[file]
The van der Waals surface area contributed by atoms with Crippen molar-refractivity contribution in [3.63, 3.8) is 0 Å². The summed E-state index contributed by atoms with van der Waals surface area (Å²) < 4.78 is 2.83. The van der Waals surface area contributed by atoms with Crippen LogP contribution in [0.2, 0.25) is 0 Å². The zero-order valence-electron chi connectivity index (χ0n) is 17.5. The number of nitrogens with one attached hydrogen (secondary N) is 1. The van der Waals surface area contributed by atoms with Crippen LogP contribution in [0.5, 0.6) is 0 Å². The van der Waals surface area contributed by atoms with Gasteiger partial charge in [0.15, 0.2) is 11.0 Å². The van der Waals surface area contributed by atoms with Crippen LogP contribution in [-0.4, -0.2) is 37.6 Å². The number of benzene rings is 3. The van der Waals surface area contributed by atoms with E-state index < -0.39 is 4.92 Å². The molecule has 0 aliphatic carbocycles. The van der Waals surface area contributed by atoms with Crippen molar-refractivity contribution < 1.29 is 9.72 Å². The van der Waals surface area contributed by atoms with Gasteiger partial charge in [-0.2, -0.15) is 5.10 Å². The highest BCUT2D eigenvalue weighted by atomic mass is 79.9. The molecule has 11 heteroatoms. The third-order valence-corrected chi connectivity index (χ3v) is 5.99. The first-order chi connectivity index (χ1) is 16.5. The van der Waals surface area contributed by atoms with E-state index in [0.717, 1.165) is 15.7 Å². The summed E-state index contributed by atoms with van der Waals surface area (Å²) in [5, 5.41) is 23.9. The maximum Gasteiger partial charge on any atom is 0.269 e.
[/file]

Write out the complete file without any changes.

The van der Waals surface area contributed by atoms with Crippen molar-refractivity contribution in [3.63, 3.8) is 0 Å². The summed E-state index contributed by atoms with van der Waals surface area (Å²) < 4.78 is 2.83. The van der Waals surface area contributed by atoms with Crippen LogP contribution in [0.2, 0.25) is 0 Å². The zero-order valence-electron chi connectivity index (χ0n) is 17.5. The number of nitrogens with one attached hydrogen (secondary N) is 1. The van der Waals surface area contributed by atoms with Crippen LogP contribution in [0.5, 0.6) is 0 Å². The van der Waals surface area contributed by atoms with Gasteiger partial charge in [0.15, 0.2) is 11.0 Å². The van der Waals surface area contributed by atoms with Crippen LogP contribution in [-0.4, -0.2) is 37.6 Å². The number of benzene rings is 3. The van der Waals surface area contributed by atoms with E-state index < -0.39 is 4.92 Å². The molecule has 0 aliphatic carbocycles. The van der Waals surface area contributed by atoms with Crippen molar-refractivity contribution < 1.29 is 9.72 Å². The van der Waals surface area contributed by atoms with Gasteiger partial charge in [-0.2, -0.15) is 5.10 Å². The highest BCUT2D eigenvalue weighted by atomic mass is 79.9. The molecule has 11 heteroatoms. The third-order valence-corrected chi connectivity index (χ3v) is 5.99. The first-order chi connectivity index (χ1) is 16.5. The van der Waals surface area contributed by atoms with E-state index in [0.717, 1.165) is 15.7 Å². The summed E-state index contributed by atoms with van der Waals surface area (Å²) in [5, 5.41) is 23.9. The maximum Gasteiger partial charge on any atom is 0.269 e.